Indisputable records have consistently been broken, the digits scaling higher and higher as each release looms. Over the years he’s accumulated scores of sell-out stadium dates, a Glastonbury headline slot, and incalculable streams (the entirety of 2017’s ÷ (Divide) managed to chart forcing new rules for streamed albums) but finally, we have the end to the series of albums he began with his 2011 debut album + (Plus). His fifth and final mathematical gambit, – (Subtract) feels apt given his penchant for reducing genres to generic, gentrified hits.
Few names have permeated the musical culture of the 10s and 20s as Sheeran. His fingerprints are all over various hits and albums across the decades – too many to mention in fact. This time around things are supposed to be different. For, what has been described as his “most personal album yet” he’s enlisted the help of current producer extraordinaire Aaron Dessner – The National guitarist who has been on a bit of a hot streak lately.
With Dessner already having assisted Taylor Swift on her Folklore and Evermore pandemic albums, to agreed critical and fan acclaim alike, his ability to ingratiate with a superstar and pick out the emotional rawness through delicate compositions and considered intrigue has been proven. Sheeran’s turn appears to be an attempt for the megastar to hone in on something more delicate, but sadly doesn’t quite hit the mark. When you’ve bet your entire career on being approachable and singular – one man and his guitar – the notion that you’re now digging deeper presents its own pitfalls.
Dessner’s touch is muted but apparent. Orchestral flourishes and
sparse compositions bring a dimension that without would’ve surrendered Subtract
to an even worse fate – being straight-up forgettable. Chart fodder
(“Eyes Open”) aside, Sheeran’s attempts at personal – down to a Rolling
Stone U.K. cover that embarks on muddying his press-removed clear waters
in which he decried the need for critical opinion – are in no doubt. Amongst the acoustic arrangements and typical beats
he’s happy to let the wallowing waves wash over him which, given the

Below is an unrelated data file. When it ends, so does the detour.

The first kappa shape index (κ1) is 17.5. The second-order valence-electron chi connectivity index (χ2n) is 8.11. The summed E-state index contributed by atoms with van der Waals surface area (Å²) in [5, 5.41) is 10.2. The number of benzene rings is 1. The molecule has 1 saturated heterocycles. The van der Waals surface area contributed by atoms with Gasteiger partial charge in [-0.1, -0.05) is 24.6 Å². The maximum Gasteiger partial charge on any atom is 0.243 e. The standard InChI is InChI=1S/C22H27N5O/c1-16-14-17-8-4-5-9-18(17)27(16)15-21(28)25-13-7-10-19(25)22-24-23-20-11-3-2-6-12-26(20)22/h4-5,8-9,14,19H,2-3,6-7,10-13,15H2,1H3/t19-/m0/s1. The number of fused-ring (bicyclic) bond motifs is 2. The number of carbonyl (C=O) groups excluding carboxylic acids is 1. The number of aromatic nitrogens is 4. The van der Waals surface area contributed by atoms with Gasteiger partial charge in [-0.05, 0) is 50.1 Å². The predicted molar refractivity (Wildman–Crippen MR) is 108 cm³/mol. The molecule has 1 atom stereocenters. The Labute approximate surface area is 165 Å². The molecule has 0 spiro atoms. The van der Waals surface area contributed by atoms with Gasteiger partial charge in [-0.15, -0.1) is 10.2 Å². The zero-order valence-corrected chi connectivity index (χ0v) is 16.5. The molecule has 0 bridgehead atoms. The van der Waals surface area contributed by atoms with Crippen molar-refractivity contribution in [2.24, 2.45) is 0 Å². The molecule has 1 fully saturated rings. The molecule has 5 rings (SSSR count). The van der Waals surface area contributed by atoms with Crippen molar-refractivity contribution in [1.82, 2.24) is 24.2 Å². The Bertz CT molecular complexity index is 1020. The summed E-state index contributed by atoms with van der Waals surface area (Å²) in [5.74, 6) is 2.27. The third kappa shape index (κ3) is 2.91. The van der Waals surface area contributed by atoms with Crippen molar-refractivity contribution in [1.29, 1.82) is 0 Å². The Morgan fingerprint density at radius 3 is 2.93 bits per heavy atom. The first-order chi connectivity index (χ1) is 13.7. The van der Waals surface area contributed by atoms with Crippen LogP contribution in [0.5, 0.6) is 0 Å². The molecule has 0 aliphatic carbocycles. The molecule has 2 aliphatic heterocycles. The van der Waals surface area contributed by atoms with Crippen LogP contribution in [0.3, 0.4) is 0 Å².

2022 he had, including the loss of longtime supporter and close friend
Jamal Edwards, feels absolutely necessary.
Leaning heavily into the coastal imagery (the album was recorded on the Kent coast, with music videos also filmed in his home county of Suffolk), it’s enough to
be noticeable and question why he didn’t embrace it in totality and
go for a concept album of some degree – at least such ideas would have
brought some form of artistic merit. Instead, we’re left with 14 songs
that, as promised, deliver a more personal side of Sheeran, who pens
ruminative statements such as “Is this the ending of our youth when pain
starts taking over?” (“End of Youth”) yet he still alludes us through
pop songwriting that is convinced emotions need to be dressed up as repetitive pedestrian motifs and served up on a silver platter.
The release is also coupled with a documentary series on Disney+ which bolsters this personal connection by removing the pretense. But where The Sum Of It All lays Sheeran bare, Subtract fails to land the same impression. It doesn’t follow his usual routine, but it certainly doesn’t fall far from the tree. Given his size as an act – arguably too big to fail at this juncture – it throws into question why he doesn’t at least attempt some form of progress. His good pal Swift has proved you can top charts and fill stadiums while serving a grander artistic purpose. Yet Sheeran seems happy to play to the masses with his own by-the-book formula that even when it employs the hottest new indie producer, still feels lost.
“Life Goes On” feels like the forlorn answer to “Thinking Out Loud” (the song Sheeran incorrectly finds himself successfully defending in court the week of release). “Colourblind” acts as a paint-by-numbers for emotions, with a sickly sweet xylophone incorporated to hammer home its heart-string-tugging ideas. “Dusty” proves Sheeran is a ‘real music listener’ by referencing listening to records after he softly floats the idea to “flick a finger” and pick one. The most poignant moment comes in “Sycamore” where he deals with his wife’s cancer diagnosis during their second pregnancy as he ponders “Darling what will become of you and me?”
While Sheeran is adept at molding himself to fit genres – be it reggaeton (“Sigue” with J Balvin), rap (“Take Me Back To London”, rock (“Bad Habits ft Bring Me The Horizon”), acoustic ballads (“Perfect”), or his beloved magnolia pop (“Shape Of You”) – with these surface-level excursions, it’s akin to a child choosing this year’s must-have Halloween costume – while it might be fun, the real fear is in the grip he has on culture. The only thing he’s yet to truly attempt is being himself, it often feels as if the connection is present but the success beckons every move rather than a grander purpose leading to moments that fail to launch.
In the final calculation of his mathematical series, the biggest problem to work out is what it was all for. Adding one more piece to the four chart-busting albums already in the sequence equals the unstoppable Ed Sheeran continuing as he always has – expertly pushing the numbers to new highs, but inevitably leaving larger questions unanswered.